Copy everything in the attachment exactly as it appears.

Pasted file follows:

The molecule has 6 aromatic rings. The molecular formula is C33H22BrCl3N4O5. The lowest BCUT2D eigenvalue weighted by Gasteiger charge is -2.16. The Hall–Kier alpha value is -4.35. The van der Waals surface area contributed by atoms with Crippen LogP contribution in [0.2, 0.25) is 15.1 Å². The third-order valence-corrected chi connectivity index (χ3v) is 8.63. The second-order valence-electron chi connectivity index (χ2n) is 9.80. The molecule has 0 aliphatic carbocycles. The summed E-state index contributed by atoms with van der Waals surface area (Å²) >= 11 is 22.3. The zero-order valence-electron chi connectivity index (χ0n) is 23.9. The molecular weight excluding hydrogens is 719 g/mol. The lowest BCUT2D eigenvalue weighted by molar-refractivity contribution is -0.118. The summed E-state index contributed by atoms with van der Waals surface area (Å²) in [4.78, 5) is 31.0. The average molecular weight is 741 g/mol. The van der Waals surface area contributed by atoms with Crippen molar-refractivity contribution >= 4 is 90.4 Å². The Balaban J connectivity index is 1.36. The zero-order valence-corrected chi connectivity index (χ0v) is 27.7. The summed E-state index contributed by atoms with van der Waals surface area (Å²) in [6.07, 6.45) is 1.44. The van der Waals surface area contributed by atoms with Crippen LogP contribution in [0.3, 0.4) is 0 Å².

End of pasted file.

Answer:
The molecule has 6 aromatic rings. The molecular formula is C33H22BrCl3N4O5. The lowest BCUT2D eigenvalue weighted by Gasteiger charge is -2.16. The Hall–Kier alpha value is -4.35. The van der Waals surface area contributed by atoms with Crippen LogP contribution in [0.2, 0.25) is 15.1 Å². The third-order valence-corrected chi connectivity index (χ3v) is 8.63. The second-order valence-electron chi connectivity index (χ2n) is 9.80. The molecule has 0 aliphatic carbocycles. The summed E-state index contributed by atoms with van der Waals surface area (Å²) >= 11 is 22.3. The zero-order valence-electron chi connectivity index (χ0n) is 23.9. The molecular weight excluding hydrogens is 719 g/mol. The lowest BCUT2D eigenvalue weighted by molar-refractivity contribution is -0.118. The summed E-state index contributed by atoms with van der Waals surface area (Å²) in [4.78, 5) is 31.0. The average molecular weight is 741 g/mol. The van der Waals surface area contributed by atoms with Crippen molar-refractivity contribution >= 4 is 90.4 Å². The Balaban J connectivity index is 1.36. The zero-order valence-corrected chi connectivity index (χ0v) is 27.7. The summed E-state index contributed by atoms with van der Waals surface area (Å²) in [6.07, 6.45) is 1.44. The van der Waals surface area contributed by atoms with Crippen LogP contribution in [0.3, 0.4) is 0 Å².